Georgia is no stranger to unrest, but demonstrations that began over a controversial visit by a Russian lawmaker have evolved into a weeklong series of protests taking on a more anti-government tone. If the protests persist, they could eventually threaten the position of the ruling Georgian Dream party, which must walk a fine line between crackdown and concession to manage them. As the situation in Georgia unfolds, the other governments in the region grappling with their own bouts of domestic unrest, such as Russia and Kazakhstan, will keep a close eye on it.
Demonstrations in Georgia stretched into their eighth straight day on June 28, with thousands of protesters massing in front of the parliament building in Tbilisi and another several hundred protesters marching from parliament to the home of the chairman of the ruling Georgian Dream party, Bidzina Ivanishvili. The protest storm gripping Georgia's capital began with a June 20 demonstration that erupted after news emerged that Sergei Gavrilov, a Russian lawmaker, had addressed an assembly of Orthodox Christian legislators from the parliament speaker's seat. Gavrilov's address from that symbolic position was viewed as a significant breach of protocol, especially among Georgians whose mistrust of Russia over its 2008 invasion of their country remains strong. The June 20 protest ended in violence when police clashed with protesters trying to storm the parliamentary building. More than 200 injuries were reported.
After the clashes, additional protests, organized via social media, followed, taking on a broader anti-government stance and drawing support from opposition groups. In an attempt to prevent the protest movement from further expansion, the government has acceded to several of the demonstrators' demands, most significantly, promising to institute a reform under which 2020 parliamentary elections will be held under a proportional system. In addition, Parliamentary Speaker Irakli Kobakhidze has offered to resign. But Interior Minister Giorgi Gakharia — who authorized the initial police response against protesters — has rebuffed demands that he step down.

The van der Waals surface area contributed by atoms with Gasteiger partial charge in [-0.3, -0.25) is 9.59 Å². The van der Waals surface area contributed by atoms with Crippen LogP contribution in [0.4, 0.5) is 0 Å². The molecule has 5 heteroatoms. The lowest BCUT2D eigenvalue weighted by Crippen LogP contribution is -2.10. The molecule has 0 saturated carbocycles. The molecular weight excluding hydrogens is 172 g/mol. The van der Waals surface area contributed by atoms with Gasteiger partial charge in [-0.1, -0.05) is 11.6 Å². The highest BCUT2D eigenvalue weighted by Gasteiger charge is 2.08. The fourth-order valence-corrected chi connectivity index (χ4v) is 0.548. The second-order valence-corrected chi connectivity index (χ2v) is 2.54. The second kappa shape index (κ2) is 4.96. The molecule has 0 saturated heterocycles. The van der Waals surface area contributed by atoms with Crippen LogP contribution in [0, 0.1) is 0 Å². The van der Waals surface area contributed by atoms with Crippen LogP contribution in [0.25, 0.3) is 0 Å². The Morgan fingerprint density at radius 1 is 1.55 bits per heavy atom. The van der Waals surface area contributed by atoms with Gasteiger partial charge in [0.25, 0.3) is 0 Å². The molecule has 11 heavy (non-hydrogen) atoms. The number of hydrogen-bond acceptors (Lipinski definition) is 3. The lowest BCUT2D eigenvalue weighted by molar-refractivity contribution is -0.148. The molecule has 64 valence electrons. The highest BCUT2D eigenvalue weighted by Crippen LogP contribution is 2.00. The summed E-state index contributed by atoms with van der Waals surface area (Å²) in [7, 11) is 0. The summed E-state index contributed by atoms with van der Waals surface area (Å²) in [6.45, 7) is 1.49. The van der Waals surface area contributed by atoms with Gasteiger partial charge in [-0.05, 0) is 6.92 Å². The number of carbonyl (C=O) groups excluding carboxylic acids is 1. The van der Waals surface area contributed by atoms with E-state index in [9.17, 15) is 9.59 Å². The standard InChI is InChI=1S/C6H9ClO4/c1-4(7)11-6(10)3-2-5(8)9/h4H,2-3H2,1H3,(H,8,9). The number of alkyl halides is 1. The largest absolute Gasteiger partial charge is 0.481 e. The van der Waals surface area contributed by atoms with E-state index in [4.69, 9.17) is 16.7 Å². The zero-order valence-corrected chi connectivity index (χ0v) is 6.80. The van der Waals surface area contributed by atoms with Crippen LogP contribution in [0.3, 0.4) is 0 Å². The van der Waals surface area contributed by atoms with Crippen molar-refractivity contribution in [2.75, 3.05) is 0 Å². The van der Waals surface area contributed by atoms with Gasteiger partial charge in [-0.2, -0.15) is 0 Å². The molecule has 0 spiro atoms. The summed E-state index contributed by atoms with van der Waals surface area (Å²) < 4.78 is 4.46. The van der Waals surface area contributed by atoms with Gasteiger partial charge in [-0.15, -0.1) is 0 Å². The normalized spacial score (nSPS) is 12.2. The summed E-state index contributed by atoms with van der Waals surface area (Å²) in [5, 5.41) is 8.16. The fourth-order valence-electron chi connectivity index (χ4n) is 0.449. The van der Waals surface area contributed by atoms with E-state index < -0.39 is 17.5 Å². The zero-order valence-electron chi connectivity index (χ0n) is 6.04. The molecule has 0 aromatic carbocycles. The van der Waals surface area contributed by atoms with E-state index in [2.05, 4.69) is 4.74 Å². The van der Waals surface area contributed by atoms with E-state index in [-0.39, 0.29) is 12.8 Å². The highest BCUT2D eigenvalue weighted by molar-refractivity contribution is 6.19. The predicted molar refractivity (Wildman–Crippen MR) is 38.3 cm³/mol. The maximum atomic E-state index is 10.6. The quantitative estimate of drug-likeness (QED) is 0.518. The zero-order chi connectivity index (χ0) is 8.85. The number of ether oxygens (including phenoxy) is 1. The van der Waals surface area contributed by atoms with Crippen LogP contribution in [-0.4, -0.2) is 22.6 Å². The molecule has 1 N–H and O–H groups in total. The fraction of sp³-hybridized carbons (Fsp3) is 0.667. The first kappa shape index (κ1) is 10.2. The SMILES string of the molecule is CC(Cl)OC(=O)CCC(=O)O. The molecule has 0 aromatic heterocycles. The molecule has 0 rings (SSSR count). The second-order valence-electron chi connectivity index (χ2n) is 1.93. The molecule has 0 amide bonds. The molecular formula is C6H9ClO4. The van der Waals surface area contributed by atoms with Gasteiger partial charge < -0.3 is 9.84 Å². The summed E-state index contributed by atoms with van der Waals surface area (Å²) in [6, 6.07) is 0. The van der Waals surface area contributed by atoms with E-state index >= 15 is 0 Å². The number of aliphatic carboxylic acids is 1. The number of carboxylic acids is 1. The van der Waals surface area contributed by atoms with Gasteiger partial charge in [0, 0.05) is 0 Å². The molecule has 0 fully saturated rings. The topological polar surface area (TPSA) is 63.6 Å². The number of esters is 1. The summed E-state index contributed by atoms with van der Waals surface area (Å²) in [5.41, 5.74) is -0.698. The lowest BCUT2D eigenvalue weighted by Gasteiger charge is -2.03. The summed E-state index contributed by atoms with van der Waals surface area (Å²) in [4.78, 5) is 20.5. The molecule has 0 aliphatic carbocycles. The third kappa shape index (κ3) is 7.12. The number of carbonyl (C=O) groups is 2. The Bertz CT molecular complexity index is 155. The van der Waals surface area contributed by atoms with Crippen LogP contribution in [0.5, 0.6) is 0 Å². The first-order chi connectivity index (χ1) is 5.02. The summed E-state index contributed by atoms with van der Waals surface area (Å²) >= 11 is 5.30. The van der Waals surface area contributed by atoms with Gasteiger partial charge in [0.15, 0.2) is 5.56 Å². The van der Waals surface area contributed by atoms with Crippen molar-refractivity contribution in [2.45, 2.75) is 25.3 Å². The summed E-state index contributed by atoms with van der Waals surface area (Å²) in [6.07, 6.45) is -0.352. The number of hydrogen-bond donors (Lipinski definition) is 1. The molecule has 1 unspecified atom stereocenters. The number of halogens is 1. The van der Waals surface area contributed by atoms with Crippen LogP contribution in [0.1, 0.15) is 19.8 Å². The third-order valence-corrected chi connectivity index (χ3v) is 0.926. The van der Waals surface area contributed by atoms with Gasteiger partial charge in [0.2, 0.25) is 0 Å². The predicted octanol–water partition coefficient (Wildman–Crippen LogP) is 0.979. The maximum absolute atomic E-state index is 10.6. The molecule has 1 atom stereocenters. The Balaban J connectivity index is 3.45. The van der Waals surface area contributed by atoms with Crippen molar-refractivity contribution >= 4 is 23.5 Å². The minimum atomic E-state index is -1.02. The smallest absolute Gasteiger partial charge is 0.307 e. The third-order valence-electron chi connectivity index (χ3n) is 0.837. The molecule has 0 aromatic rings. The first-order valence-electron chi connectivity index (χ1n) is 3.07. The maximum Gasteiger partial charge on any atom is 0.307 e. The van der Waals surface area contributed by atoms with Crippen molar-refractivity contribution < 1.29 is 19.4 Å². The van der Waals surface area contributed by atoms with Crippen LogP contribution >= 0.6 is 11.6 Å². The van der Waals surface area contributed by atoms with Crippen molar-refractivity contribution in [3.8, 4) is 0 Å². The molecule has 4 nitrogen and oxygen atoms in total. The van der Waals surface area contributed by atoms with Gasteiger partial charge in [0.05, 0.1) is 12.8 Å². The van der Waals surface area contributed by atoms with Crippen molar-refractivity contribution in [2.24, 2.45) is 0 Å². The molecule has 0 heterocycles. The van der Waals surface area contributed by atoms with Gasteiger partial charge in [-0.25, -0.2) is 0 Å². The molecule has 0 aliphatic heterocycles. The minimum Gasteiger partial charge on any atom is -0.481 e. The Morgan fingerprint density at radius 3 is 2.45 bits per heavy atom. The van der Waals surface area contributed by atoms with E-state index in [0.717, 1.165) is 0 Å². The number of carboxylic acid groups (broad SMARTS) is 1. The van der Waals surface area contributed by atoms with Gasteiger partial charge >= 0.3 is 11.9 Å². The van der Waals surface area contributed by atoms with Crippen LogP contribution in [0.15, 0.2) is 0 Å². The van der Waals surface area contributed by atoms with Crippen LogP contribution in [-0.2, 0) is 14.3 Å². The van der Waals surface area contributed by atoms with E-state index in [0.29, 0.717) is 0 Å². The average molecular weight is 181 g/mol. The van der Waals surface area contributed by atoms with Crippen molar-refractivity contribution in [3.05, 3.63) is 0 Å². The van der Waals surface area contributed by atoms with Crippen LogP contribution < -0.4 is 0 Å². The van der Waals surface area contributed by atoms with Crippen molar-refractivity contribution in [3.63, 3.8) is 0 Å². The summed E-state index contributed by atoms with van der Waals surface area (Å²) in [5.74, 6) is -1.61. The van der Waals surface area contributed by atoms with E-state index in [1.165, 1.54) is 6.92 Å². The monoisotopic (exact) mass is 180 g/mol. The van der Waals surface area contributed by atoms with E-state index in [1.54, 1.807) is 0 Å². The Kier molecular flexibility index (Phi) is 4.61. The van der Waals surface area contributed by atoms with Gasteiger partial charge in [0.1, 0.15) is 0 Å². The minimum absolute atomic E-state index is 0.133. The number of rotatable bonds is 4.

Why It Matters
Georgia is no stranger to major protests. After all, the Rose Revolution in 2003 overthrew the government of Eduard Shevardnadze, ushering the pro-Western and anti-Russian government of Mikhail Saakashvili and his United National Movement into power. Despite efforts to assuage protesters' anger, the current round of demonstrations has persisted, presenting a risk to the Georgian Dream government as a whole.
The recent history of Eurasia includes a number of examples of protests sparked by a single issue growing quickly to engulf a sitting government. The 2014 Euromaidan uprising famously toppled the Russian-leaning leadership in Ukraine, and more recently, protests in Armenia led to the downfall of the government of Serzh Sargsyan. Other regional governments, well aware of those object lessons, are keeping a close eye on the unrest in Georgia. Countries contending with unhappy segments of their societies, such as Russia and Kazakhstan, are considering strategies, including a greater willingness to concede to certain aspects of protester demands, to deflate protest movements before they can gain enough momentum to pose a threat.
What to Watch for in Georgia
Protest Sustainability/Spread: Gakharia's refusal to resign coupled with the determination by organizers to continue the protests until all their demands are met raises the possibility that the demonstrations will continue. Whether the movement eventually threatens the government will depend on whether the unrest expands in size or scope and whether further clashes with police occur.
Government and Opposition Reactions: The Georgian Dream party has accused the United National Movement of taking advantage of the protests to "sow chaos and disorder" in society. It will be important to monitor any opposition efforts to pressure the sitting government as well as the leadership's willingness to further bend to protester demands.
Russia's Reaction: Russia, which is critical of the protests, has banned its citizens from taking direct flights into Georgia as of July 8. That measure is likely to damage Georgia's tourism industry (potentially costing the sector up to $150 million). Kremlin spokesman Dmitry Peskov said the ban would be lifted only if Georgia "returns to a non-Russophobic state." Further Russian actions to pressure the Georgian government may follow.